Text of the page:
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This question inspired by Veriax's Let's Play of Oblivion.

His LP involves a remarkably high level of role playing while travelling around the CRPG of Oblivion. I believe that a well-recorded LP of a table-top RPG could provide similar levels of entertainment, even if executed by entirely one person.

What systems would produce the most interesting recordings in a solitare (I act as GM and all the players) format?


  • Entertaining System that has fun and interesting elements, but not too crunchy.
  • Absurd, Entertaining, or Vibrant setting (Best if all three)
  • The ability to generate procedural or unexpected obstacles without anticipating them in advance

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up vote 3 down vote accepted

After listening to a few minutes of the Oblivion play-through to which you linked, I think you might have some success with John Tynes' Puppetland RPG. It mandates that the players speak in the style of narrators telling a children's tale and sets the maximum session length at an hour — ideal for YouTube recordings.

Oooh, that sounds like a fascinating suggestion. Thanks :) – Brian Ballsun-Stanton Apr 10 '11 at 11:53
Okay, just read the puppetland rules. It would make a horribly inventive "Interactive" LP (in the style of his morrowind LP) where the readers would present quests that the puppets have to solve. I may just have to try this... – Brian Ballsun-Stanton Apr 10 '11 at 12:00

You may want to give Paranoia a try. It tends to be mechanically light on the crunchy and very heavy on the absurd, entertaining and unusual.

This is probably the one game in which I have laughed the most and been surprised the most, all within and because of the game itself and not through normal player banter.

Solitare paranoia. Oh gods does that make my brain hurt. – Brian Ballsun-Stanton Apr 10 '11 at 12:10
"Am I happy citizen?" "Wait, so if I know the rules, I can run the rules for myself but I can't know the rules because knowing the rules is treason then I can't run the... Friend Computer-as-me, where is the nearest execution booth for my convenience?" – Brian Ballsun-Stanton Apr 10 '11 at 12:11

Because you are looking for story don't focus to much on the system, look at the settings. That is what will make or break your story. If you don't like the setting for say, Vampires: the Masquerade, then you probably don't want to use the system.

On the other hand if you are just looking for a system that lets you modify your characters the way you want them, I would advise trying GURPS. It is one of the better of point buy systems with enough different addons for various types of settings that you will be able to go wild with what type of characters you want.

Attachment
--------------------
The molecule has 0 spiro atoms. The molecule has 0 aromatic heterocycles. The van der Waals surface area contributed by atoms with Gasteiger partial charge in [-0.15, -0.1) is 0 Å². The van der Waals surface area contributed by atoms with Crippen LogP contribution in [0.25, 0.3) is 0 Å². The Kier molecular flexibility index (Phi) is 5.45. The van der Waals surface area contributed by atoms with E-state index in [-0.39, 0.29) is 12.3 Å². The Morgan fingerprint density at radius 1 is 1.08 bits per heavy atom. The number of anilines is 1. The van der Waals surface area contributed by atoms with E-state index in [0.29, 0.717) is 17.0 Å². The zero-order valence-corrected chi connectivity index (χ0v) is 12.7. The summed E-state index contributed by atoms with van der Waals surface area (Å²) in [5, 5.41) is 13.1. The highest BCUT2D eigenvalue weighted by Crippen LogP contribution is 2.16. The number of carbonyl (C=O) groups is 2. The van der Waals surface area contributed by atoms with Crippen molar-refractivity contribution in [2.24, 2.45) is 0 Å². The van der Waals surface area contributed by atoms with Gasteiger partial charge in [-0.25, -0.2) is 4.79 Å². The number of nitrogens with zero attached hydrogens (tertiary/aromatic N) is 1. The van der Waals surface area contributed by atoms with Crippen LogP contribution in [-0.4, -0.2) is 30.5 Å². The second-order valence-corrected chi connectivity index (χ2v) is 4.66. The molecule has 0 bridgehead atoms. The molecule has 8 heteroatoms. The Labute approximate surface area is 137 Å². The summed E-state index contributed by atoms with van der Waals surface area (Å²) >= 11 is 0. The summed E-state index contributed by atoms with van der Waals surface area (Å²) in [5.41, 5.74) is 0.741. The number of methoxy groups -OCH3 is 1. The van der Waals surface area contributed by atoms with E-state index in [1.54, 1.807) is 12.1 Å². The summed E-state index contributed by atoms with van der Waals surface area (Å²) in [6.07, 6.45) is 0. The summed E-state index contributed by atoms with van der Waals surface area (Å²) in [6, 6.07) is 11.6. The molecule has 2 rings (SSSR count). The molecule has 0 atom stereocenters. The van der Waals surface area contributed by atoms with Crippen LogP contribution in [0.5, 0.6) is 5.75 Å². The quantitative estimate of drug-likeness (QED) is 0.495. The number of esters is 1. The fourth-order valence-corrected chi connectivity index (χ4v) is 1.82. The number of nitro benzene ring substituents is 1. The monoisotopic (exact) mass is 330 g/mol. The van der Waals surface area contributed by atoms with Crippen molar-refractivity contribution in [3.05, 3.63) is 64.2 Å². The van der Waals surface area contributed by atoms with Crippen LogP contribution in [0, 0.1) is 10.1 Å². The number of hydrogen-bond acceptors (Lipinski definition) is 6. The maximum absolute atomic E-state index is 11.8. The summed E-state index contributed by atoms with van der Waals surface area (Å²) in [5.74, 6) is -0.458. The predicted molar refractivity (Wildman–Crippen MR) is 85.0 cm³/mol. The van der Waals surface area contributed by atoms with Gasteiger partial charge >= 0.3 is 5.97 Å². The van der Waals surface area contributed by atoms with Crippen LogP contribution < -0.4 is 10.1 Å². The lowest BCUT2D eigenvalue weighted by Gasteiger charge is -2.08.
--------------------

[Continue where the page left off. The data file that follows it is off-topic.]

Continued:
If you plan for generic fantasy though, use D&D because it is the generic system for it. The best for the story would be 3.5 and using one of the settings. This would be the best known and with a setting already attached you would not need to work at fleshing out the world.

In the end though if you know a system real well use that and don't cheat. The better you know the system the more likely you can get your play to flow which will sound better. If you cheat on things like dice rolls people will know and they will not accept anything else in the story as being a real game which is part of the draw of this type of thing.

If you know a number of systems quite well first know the type of adventure you want and remove any system that does not fit it. Next take the ones that are left and make up your party for them and remove any system that did not let you make the character you wanted. With your party made in a number of systems run a quick fight for each system recording each. Listen to the records for any pauses that go to long or stumbling caused by rules confusion, if you find none you are lying so have a friend who will tell you the truth listen to them and tell you which goes the smoothest. Use that one.

Although those elements are certainly important for a successful game, they don't address the core issue of the question: "which game would be best to play out in an audio/video recording where one person plays all the parts." – Jadasc Apr 10 '11 at 11:06
Good point, I added a fourth part to deal with that. – Akhier the Dragon hearted Apr 10 '11 at 11:23
The problem is I know quite a few systems really well. Do you have one that you think would be particularly entertaining? – Brian Ballsun-Stanton Apr 10 '11 at 11:33

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